10/01/2015 07:19 EDT | Updated 10/02/2015 04:59 EDT

Max Keeping, Ottawa Philanthropist And Former Anchor, Dies Of Cancer

Max Keeping, an Ottawa broadcasting legend and one of Canada's longest-serving TV anchors, has died after a long battle with cancer.

Keeping, 73, anchored CTV (CJOH) Ottawa's suppertime newscast for 37 years. He retired in 2010, but continued his tireless support of local charities.

"Max’s support for children and youth has been legendary and substantial; some say to the tune of $140 million dollars," said former city councillor Alex Munter, who is the president and CEO of the Children's Hospital of Eastern Ontario. "But where Max was truly gifted was in his ability to bring people and organizations together to create long lasting and direct impacts in the lives of kids."

Ottawa Mayor Jim Watson stated on Thursday, "Ottawa lost an important part of its family today. Goodbye Max."

Born in Grand Bank, NL, Keeping began his journalism career as a 16 year old at the St. John's Evening Telegram, deftly punching out stories with his characteristic one-finger typing.

After stints in radio in the Maritimes, Keeping moved to Ottawa, and landed a job as CTV's parliamentary reporter.

After a failed run as a Conservative candidate in Newfoundland (he lost by a landslide to incumbent Liberal Don Jamieson), Keeping returned to the nation's capital and started his almost four-decade run at CJOH's anchor desk.

Lauded as a true newsman who could connect with everyone from politicians on Parliament Hill to celebrities that included John Lennon to the mom in her Pembroke living room, Keeping led the station to dominating the local news market in Eastern Ontario.

He mentored countless journalists including ABC News anchor Peter Jennings, former NBC reporter Arthur Kent, and TSN sports anchor James Duthie.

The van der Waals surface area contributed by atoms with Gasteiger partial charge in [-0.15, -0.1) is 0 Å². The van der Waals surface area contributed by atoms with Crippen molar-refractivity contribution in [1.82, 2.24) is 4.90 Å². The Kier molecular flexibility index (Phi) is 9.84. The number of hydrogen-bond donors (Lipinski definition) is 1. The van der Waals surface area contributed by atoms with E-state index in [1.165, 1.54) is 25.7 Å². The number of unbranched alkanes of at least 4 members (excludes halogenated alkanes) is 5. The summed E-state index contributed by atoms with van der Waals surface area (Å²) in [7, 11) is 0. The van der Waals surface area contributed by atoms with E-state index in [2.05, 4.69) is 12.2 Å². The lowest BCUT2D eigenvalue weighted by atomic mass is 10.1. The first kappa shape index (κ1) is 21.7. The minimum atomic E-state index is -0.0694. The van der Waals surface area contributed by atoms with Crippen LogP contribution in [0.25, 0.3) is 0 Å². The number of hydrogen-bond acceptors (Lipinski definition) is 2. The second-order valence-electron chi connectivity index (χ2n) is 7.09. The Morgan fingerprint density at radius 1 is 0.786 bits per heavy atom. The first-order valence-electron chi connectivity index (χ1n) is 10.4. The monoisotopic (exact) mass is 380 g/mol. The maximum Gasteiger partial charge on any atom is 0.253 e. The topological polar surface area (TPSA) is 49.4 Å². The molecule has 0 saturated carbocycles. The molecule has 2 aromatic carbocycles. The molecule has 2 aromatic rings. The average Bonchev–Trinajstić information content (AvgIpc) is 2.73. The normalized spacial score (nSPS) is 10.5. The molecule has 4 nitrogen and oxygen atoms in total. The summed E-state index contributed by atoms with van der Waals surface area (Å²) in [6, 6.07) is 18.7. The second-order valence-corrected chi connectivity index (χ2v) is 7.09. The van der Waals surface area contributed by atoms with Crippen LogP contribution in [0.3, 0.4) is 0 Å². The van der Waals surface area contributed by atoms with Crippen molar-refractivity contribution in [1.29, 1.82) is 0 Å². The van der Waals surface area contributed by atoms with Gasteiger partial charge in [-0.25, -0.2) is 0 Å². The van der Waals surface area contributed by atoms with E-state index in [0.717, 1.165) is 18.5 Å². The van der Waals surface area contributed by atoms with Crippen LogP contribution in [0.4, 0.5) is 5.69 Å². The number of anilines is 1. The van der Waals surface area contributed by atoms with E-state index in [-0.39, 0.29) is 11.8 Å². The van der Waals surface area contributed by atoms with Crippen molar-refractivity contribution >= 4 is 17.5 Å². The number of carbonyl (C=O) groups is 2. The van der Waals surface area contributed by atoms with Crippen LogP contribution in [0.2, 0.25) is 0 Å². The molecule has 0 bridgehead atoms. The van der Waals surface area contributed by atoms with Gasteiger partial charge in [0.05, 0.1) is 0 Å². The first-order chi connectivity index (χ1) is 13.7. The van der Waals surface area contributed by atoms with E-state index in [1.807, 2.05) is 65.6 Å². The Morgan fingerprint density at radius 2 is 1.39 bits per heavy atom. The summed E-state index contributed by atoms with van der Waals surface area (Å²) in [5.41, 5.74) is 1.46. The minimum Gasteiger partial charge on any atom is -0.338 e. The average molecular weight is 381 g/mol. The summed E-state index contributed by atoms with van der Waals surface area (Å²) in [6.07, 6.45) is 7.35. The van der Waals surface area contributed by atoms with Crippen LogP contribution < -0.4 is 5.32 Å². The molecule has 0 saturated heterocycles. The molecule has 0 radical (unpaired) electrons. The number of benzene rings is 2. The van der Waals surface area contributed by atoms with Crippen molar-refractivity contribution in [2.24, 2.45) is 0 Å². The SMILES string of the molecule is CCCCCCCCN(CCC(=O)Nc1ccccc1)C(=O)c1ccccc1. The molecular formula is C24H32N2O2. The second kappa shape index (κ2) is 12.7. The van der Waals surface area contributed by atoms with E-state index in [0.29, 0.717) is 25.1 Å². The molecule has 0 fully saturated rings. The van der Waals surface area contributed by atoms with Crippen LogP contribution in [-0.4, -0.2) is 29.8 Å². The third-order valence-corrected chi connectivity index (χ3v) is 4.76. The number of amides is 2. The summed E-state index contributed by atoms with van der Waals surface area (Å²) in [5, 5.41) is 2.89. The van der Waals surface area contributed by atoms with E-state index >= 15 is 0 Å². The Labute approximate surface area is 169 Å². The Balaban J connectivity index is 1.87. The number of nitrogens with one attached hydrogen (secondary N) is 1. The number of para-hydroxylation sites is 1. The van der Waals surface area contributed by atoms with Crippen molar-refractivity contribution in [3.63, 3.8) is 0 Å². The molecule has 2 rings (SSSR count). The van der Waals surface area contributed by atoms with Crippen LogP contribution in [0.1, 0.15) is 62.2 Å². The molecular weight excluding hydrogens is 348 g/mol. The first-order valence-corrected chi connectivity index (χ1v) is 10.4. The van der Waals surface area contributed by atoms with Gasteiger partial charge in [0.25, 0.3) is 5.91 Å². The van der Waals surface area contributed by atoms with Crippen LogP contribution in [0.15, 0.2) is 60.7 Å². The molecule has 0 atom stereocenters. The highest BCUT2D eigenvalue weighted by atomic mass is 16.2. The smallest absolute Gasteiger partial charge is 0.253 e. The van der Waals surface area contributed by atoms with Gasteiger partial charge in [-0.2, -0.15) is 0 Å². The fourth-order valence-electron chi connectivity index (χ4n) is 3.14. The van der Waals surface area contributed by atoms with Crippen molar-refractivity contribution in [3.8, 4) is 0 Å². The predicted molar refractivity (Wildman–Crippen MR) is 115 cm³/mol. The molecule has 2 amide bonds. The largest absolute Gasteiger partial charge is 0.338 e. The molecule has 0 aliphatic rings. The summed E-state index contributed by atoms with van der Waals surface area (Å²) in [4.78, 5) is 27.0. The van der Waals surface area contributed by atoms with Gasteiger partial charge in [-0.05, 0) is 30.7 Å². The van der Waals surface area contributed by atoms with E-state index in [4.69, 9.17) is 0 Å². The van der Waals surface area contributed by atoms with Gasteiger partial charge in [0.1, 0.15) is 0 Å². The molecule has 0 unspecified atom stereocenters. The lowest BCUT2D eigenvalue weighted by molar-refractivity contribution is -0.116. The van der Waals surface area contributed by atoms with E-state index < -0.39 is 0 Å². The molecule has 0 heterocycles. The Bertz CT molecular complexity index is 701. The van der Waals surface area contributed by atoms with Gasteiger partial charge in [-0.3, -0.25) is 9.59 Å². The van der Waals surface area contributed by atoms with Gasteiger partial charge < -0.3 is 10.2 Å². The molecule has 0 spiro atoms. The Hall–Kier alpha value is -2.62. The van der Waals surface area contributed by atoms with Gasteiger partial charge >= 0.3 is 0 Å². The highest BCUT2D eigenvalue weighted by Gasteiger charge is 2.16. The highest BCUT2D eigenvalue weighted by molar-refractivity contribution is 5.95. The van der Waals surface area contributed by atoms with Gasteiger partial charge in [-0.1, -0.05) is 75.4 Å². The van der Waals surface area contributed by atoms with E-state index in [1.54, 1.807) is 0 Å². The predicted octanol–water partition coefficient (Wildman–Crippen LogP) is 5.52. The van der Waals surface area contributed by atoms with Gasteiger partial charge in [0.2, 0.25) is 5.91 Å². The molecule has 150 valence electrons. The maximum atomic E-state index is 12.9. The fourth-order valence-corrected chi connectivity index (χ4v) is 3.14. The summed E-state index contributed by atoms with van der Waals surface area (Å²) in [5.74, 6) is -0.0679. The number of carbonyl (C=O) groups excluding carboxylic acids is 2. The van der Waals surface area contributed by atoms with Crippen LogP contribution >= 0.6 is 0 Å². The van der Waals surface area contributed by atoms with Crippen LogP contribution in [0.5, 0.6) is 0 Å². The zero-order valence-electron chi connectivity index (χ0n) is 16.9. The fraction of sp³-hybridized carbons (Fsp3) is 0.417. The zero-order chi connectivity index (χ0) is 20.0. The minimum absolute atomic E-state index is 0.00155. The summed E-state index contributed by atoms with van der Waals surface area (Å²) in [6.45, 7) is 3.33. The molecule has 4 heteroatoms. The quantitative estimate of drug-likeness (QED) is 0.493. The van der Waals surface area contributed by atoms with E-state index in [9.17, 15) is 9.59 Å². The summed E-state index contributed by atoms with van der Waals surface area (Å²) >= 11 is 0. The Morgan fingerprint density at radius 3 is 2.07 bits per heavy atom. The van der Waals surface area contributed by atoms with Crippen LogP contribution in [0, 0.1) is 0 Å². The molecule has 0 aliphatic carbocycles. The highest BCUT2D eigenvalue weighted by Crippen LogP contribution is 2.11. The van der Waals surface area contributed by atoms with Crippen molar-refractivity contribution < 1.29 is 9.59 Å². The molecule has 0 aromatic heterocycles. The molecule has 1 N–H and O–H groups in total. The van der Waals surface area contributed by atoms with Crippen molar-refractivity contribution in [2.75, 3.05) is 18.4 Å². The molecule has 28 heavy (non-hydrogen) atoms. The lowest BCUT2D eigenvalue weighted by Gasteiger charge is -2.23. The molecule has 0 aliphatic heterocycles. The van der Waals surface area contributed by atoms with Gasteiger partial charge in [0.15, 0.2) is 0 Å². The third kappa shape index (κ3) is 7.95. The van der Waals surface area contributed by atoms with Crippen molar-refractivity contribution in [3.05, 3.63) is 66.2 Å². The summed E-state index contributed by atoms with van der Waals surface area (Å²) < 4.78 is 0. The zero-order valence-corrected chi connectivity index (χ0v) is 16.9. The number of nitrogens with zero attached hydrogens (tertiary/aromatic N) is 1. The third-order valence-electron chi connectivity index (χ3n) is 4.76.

Cancer surgery in 2012

Keeping went through surgery for colorectal cancer in 2012 when doctors removed four of his organs, according to CTV. Two years later, he was diagnosed with inoperable lung cancer, reported The Ottawa Citizen.

In an interview with CBC News, he said: "Don't get hung up, don't give up. Never give in to a bully. Never give in to this rotten son of a bitch of cancer."

He also used the opportunity to remind people about early detection and regular testing for all types of cancer.

Keeping didn't let illness hinder his fundraising efforts or public appearances for various groups, including The Max Keeping Foundation which he created to help disadvantaged kids.

His efforts for CHEO led to a new wing named after him in 2013.

Among his many accolades, Keeping was named to the Order of Canada, and also awarded a Gemini Humanitarian Award.

Keeping left palliative care to pass away surrounded by his family.

"Today Ottawa is a better place for having had Keeping in it, but sadder city with his passing," wrote Susan Sherring in The Ottawa Sun.

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